Fusarium Head Blight, commonly known as Head Scab, is one of the most common and economically important diseases in wheat production in North America. Head scab is caused by a fungal pathogen that can overwinter on infected crop residue and cause significant yield losses in a field if not managed correctly. The fungus produces spores in warm, humid conditions and can spread over large distances in high wind which can be quite typical for spring in the southern great plains. Although the disease can blow in from neighboring fields, planting into corn or wheat residue that was previously infected can cause more significant infection.

Early stage of head scab in wheat.

Early stage of head scab in wheat.

Wheat is most susceptible to infection between early flowering and soft dough stages. If flowers are infected immediately after emergence, no kernel will develop. In later stages, developed kernels will appear shriveled, light and off-colored, and will not produce viable seed. The earliest visual symptom will be bleaching of the infected spikelet where uninfected or lesser infected parts of the head will remain green. Infected grain often also contains mycotoxins, which are potentially harmful to human and livestock consumption. High mycotoxin loads in grain can result in dockages or, in severe cases, loads of grain can be rejected entirely.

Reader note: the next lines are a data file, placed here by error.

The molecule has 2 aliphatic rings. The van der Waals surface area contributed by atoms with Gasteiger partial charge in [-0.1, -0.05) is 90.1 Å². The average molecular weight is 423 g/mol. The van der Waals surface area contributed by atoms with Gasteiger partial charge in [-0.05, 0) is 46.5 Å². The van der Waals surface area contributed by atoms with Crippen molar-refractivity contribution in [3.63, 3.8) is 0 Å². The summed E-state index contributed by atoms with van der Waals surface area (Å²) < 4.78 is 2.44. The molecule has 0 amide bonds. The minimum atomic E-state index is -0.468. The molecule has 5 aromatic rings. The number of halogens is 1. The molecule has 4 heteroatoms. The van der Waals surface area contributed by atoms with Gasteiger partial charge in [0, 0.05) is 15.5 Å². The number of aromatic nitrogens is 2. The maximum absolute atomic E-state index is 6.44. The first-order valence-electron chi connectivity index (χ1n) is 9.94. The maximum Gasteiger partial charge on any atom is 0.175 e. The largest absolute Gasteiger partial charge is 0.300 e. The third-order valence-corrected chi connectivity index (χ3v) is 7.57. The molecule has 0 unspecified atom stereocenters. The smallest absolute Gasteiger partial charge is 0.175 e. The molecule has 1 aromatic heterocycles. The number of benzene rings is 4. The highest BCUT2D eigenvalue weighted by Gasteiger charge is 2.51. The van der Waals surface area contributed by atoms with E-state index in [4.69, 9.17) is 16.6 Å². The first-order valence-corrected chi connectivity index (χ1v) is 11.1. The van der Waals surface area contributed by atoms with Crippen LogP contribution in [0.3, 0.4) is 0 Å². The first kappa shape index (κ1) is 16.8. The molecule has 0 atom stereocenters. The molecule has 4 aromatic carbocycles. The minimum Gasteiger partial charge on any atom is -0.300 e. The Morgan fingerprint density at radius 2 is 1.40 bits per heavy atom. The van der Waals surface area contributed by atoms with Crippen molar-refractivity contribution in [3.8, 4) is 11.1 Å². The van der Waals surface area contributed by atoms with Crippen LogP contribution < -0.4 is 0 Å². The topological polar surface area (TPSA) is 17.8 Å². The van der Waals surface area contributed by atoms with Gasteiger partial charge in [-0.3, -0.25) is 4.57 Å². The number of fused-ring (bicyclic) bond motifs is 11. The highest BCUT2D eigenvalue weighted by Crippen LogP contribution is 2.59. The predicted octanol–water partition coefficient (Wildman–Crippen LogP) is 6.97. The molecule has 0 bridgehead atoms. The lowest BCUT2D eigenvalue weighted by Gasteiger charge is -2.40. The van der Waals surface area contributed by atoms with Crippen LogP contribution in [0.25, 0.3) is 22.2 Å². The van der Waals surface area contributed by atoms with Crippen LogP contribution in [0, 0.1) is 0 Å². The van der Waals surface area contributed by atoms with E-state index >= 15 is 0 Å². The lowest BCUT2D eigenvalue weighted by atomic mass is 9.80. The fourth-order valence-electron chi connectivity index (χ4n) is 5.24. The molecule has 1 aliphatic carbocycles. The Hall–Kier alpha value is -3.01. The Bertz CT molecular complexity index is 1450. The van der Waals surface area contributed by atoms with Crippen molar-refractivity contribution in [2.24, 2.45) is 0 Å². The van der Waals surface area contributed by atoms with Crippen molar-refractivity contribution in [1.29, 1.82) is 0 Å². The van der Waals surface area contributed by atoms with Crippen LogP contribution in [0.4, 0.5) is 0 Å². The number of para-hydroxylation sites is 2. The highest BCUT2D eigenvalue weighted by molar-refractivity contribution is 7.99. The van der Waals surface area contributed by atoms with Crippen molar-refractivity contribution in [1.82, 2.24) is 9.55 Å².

There are a variety of methods that can be used to mitigate the effects of head scab. Different wheat varieties have varying levels of resistance (susceptible, moderately-susceptible, and resistant). Planting a resistant variety does not necessarily prevent infection but can significantly reduce the level of mycotoxin present in contaminated grain. The fungus grows and overwinters well on corn stalks, so tillage prior to drilling can help bury infected residue and reduce risk of infection. Burning corn stalks can also help, but conditions for controlled burning can be challenging in some areas. This makes managing head scab in no-till or minimum till operations a challenge. Fungicidal seed treatments can be helpful in improving germination rates on infected seed but will not necessarily prevent infection in the spring.

Proper planning and scouting in the spring are a crucial element in preventing major losses to head scab. Application of a triazole fungicide within 5-7 days of the beginning of the flowering period can help significantly reduce pressure. If conditions for development are favorable, a strobulurin containing fungicide should not be used, as they have been shown to cause an increase in mycotoxin content in infected grain.

If a field becomes infected, adjusting your combine to discard shriveled and damaged seed can help reduce mycotoxin loads although some yield loss is to be expected. If possible, store contaminated grain separate from non-contaminated grain to reduce chances of mold. Properly cleaning seed can also help remove damaged, non-viable seeds, but seeds that appear “normal” to the naked eye can still be infected and cause a reduction in germination rates.

Article Written By: Brooke Zimmer